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At Build 2013, Microsoft unveils Windows 8.1 (complete with Start button)

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Jeff Chiu/AP

(Read caption) Microsoft previewed Windows 8.1, an update to its flagship operating system, at the Build developers conference this week. Here, Microsoft chief executive Steve Ballmer addresses the crowd at the conference.

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With Windows 8, Microsoft’s aim was to make an operating system that offered more or less the same experience on computers, tablets, and hybrid devices alike -- but many early adopters found the software confusing, since it contained features and design cues that didn’t make sense on all devices. With Windows 8.1, the first major update to the OS, Microsoft is bringing back familiar features that had originally been discarded, while doubling down on the idea that the OS can work equally well on a computer or a tablet.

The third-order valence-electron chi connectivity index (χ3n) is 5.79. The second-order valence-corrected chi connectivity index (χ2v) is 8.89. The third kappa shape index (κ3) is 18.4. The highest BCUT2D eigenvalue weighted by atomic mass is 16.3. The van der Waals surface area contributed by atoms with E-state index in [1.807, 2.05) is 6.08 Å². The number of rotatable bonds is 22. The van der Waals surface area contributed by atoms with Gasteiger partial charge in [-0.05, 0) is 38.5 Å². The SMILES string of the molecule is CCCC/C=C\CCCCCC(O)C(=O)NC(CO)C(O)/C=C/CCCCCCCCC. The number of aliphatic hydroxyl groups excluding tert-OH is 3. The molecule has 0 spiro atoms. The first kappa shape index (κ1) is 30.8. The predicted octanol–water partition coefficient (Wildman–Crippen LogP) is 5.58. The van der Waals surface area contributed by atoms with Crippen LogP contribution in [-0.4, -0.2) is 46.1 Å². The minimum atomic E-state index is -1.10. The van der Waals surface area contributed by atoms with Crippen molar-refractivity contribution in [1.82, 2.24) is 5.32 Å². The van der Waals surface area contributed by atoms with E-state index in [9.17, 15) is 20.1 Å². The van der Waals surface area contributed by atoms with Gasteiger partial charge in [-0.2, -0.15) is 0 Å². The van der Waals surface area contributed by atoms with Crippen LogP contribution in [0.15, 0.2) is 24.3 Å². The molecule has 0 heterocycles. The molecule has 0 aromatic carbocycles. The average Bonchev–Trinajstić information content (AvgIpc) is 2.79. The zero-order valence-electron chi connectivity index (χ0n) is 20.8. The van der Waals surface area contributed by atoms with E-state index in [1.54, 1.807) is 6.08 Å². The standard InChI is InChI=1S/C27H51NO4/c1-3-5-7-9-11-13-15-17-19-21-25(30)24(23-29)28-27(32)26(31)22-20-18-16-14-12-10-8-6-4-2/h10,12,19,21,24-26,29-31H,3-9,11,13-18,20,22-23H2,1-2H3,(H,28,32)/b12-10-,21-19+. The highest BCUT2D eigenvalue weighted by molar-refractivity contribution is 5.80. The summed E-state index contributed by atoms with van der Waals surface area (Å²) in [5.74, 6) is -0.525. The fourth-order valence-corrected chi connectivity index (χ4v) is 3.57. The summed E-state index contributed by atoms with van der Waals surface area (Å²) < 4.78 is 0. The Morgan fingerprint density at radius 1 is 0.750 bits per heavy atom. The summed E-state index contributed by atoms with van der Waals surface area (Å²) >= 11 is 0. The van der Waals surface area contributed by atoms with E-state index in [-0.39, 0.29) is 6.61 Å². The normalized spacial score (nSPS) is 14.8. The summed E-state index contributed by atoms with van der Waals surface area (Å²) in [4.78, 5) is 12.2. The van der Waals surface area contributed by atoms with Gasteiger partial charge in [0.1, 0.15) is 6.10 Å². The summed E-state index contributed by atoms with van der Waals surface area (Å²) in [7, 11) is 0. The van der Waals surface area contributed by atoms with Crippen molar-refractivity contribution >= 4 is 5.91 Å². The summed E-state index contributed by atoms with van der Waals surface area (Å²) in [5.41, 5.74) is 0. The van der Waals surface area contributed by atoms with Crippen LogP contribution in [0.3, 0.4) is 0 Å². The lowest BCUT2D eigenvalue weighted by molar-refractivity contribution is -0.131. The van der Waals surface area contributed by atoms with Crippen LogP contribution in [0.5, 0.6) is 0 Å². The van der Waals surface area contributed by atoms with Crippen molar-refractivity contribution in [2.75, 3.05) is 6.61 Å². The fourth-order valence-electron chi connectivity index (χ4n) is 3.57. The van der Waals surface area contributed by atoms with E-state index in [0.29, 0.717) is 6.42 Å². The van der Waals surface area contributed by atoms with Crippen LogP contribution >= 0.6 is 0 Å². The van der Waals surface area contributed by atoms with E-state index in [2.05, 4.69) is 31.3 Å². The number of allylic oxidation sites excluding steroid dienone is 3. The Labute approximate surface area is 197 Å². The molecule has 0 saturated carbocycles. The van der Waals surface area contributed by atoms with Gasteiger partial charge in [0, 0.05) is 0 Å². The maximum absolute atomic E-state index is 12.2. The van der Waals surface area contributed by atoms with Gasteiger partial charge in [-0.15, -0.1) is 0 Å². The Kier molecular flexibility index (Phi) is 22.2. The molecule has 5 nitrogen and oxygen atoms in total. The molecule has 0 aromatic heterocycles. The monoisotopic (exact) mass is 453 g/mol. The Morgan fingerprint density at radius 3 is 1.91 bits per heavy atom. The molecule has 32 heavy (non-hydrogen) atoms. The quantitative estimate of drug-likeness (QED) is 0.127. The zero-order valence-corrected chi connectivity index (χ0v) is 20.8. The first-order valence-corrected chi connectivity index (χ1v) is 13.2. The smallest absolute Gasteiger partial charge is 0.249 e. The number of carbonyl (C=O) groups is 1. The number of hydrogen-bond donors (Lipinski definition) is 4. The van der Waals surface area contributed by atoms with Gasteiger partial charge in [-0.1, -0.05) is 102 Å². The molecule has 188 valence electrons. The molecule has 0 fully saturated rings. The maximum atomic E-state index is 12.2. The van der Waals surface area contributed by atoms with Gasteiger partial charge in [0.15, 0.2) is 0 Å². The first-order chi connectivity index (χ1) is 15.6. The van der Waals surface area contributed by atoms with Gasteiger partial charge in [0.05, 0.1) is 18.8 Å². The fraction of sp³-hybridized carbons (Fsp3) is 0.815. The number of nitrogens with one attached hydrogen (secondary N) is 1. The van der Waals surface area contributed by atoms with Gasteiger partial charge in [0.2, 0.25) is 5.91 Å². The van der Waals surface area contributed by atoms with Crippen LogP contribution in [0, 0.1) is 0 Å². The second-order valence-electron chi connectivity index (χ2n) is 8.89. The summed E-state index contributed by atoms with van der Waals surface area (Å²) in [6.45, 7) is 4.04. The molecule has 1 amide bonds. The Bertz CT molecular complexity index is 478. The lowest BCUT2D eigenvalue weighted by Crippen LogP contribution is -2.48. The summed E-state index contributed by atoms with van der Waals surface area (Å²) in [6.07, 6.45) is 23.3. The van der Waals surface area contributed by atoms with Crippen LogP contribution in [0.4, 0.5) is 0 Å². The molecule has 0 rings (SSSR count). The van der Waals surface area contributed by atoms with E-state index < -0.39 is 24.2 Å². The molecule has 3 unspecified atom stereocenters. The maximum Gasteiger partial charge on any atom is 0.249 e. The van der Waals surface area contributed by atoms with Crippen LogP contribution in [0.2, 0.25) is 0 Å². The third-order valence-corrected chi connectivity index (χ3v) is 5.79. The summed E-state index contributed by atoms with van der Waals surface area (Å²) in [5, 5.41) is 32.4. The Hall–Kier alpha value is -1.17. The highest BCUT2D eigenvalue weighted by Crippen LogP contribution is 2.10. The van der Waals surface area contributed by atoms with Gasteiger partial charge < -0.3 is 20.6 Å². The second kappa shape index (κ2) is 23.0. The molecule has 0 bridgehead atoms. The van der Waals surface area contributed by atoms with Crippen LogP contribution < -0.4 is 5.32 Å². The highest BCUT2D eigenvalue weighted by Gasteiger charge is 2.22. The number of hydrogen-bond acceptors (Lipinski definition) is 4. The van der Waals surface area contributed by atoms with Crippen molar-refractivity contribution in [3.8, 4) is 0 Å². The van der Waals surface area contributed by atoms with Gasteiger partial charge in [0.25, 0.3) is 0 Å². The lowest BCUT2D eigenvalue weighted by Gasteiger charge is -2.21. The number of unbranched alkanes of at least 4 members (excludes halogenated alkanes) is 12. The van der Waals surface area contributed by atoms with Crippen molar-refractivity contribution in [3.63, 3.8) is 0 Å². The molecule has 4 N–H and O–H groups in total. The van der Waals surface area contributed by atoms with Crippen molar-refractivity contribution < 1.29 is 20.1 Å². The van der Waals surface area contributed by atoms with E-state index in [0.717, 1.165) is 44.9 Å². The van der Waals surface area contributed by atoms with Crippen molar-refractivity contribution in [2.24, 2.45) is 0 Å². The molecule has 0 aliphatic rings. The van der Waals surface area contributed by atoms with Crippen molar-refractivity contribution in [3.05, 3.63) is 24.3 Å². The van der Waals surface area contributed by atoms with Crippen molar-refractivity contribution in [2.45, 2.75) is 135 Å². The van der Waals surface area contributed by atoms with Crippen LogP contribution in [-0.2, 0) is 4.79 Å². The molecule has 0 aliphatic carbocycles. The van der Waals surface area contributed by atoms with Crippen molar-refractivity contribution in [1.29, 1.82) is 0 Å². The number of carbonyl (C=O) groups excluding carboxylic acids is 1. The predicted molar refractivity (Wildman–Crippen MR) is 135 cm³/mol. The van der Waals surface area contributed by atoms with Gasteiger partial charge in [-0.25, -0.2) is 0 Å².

At the Microsoft Build developer conference this week, chief executive Steve Ballmer said Windows 8.1 is a way for the company to “reblend the desktop and modern experience,” and that the company is responding to many computer users who wanted the new software to incorporate more familiar elements.

The venerable Start button is the most noticeable inclusion in Windows 8.1 -- it doesn’t behave the same way it did in previous versions of Windows, but it does allow users to access the Control Panel and Task Manager, and restart or shut down the device. Windows 8.1 can also boot straight to the desktop, bypassing the Modern UI tiles that make up a big part of the interface. (Those tiles are great if you’re using a touchscreen, but many users complained that they don’t make sense with a keyboard and mouse.)


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